What Is Microneedling All About?
Microneedling (or micro-needling) is a process that involves using needles to puncture hundreds of tiny holes in the skin (yes, seriously). It may seem like the newest trend in beauty/skincare, but it’s actually been around and evolving for over 50 years! Fans of the microneedle claim it treats everything from wrinkles, hyperpigmentation, and dull skin to issues such as scars, stretch marks, and cellulite — although results are still dubious on that last one, so don’t get your hopes up. However, in a 2009 study, 37 patients underwent microneedling procedures to treat atrophic facial scars (those sunken scars that result from acne, chicken pox, etc.).
After several professional treatments, over 80% of the patients saw a reduction in scarring and rated their treatment as “excellent.” Today, we’re going to explore microneedling and dermarolling to find out exactly what is involved in the processes and what they promise to do for skin. Let’s get to the point! [ pun intended 😉 ] Microneedling and Dermarolling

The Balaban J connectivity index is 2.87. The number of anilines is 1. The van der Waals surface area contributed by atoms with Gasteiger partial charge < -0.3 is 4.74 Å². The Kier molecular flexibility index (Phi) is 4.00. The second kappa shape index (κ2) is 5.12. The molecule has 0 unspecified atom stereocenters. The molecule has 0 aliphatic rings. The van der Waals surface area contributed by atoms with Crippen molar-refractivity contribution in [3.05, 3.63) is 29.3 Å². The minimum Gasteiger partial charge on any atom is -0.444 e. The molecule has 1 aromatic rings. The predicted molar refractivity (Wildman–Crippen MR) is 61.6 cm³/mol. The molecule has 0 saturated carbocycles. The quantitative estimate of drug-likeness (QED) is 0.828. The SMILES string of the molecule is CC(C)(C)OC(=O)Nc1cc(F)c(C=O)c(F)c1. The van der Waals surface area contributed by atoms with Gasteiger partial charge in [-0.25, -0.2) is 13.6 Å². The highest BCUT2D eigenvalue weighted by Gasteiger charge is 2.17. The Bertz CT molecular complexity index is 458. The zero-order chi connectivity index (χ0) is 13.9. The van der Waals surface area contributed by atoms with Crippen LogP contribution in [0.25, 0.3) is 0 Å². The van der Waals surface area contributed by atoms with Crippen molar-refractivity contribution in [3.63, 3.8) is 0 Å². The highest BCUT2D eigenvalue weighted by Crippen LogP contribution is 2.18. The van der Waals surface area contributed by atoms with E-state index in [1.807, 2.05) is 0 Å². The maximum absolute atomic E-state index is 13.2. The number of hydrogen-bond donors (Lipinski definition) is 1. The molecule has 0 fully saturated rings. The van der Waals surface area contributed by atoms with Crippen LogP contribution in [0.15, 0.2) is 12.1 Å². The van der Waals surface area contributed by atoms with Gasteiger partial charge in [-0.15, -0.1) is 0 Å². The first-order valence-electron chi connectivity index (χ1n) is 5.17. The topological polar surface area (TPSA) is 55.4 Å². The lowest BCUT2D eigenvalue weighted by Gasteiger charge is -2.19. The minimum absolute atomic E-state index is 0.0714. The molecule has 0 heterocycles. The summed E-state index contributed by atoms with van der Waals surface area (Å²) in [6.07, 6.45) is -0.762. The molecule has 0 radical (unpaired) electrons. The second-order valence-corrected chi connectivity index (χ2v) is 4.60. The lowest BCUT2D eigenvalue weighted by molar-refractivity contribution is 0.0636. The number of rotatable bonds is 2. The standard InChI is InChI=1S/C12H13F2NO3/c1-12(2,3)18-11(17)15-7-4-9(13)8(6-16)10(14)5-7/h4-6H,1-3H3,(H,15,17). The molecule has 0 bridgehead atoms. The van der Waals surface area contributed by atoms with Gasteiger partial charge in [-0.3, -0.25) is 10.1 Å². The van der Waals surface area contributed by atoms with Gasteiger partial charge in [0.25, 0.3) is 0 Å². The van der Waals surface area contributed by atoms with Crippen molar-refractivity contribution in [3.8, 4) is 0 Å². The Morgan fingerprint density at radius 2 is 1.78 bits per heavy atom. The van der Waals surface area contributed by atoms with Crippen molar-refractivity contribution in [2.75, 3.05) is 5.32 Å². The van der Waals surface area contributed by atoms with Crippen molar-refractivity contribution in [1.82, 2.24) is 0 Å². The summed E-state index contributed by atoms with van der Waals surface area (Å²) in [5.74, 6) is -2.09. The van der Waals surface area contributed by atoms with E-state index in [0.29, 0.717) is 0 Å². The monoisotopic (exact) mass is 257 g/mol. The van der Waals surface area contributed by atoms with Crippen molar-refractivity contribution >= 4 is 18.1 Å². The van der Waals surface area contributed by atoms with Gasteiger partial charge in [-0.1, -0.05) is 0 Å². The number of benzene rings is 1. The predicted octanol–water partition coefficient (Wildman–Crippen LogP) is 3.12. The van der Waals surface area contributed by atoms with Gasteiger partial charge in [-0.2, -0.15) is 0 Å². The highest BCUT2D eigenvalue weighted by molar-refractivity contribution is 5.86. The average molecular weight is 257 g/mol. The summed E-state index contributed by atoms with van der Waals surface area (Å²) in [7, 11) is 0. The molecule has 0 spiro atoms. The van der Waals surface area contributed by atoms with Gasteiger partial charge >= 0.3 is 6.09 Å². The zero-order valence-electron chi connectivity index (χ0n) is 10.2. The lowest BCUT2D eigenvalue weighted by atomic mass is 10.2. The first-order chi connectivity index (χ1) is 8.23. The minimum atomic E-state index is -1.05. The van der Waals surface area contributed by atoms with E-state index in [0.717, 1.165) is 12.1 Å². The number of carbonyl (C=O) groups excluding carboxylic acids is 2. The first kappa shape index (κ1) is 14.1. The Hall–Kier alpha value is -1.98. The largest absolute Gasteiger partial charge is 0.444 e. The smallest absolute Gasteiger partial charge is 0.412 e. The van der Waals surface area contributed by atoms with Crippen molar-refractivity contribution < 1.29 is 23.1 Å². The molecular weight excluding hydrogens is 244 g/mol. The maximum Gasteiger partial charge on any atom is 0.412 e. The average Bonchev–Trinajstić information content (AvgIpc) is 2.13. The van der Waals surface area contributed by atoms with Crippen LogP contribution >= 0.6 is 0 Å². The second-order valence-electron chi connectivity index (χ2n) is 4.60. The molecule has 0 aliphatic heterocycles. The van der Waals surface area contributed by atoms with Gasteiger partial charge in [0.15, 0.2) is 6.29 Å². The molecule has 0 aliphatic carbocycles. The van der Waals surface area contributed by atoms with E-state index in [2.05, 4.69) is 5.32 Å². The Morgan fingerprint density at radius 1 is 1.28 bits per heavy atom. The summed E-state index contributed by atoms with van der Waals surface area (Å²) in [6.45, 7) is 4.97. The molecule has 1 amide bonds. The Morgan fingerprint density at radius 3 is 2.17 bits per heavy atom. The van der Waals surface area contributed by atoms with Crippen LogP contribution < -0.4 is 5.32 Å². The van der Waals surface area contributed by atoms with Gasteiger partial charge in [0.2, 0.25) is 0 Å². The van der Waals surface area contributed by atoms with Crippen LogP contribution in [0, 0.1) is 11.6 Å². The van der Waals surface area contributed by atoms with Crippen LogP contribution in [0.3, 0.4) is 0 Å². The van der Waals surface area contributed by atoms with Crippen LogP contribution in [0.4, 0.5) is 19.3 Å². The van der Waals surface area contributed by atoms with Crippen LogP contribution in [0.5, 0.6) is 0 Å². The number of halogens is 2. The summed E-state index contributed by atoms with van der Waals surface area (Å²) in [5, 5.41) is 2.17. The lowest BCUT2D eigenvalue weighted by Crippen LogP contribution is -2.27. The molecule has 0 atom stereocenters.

The purpose of this procedure is twofold: 1. The little holes from the needles create “microchannels” that allow skincare products, such as potent serums, to penetrate and absorb into the deeper layers of skin to deliver more powerful results. 2. These tiny pinpricks act like a bunch of mini injuries that kick skin into healing mode and stimulate collagen and elastin production. This process plumps skin and improves the appearance of fine lines, wrinkles, scars, and pores. I know, you’re probably thinking this is on par with a face tattoo in terms of ouch factor. But while this seems like just one more discomfort we have to endure for beauty (I’m looking at you, Spanx), the consensus is that is pretty painless. Kim Kardashian even received a specific form of a microneedling facial dubbed “the vampire facial” on camera for her show. The procedure involves a professional using a dermapen to inject the patient’s face with her own platelet-rich plasma to supposedly super charge collagen and elastin growth. Recently, however, this same procedure may have exposed patients to HIV and hepatitis in a New Mexico spa! OMG!!!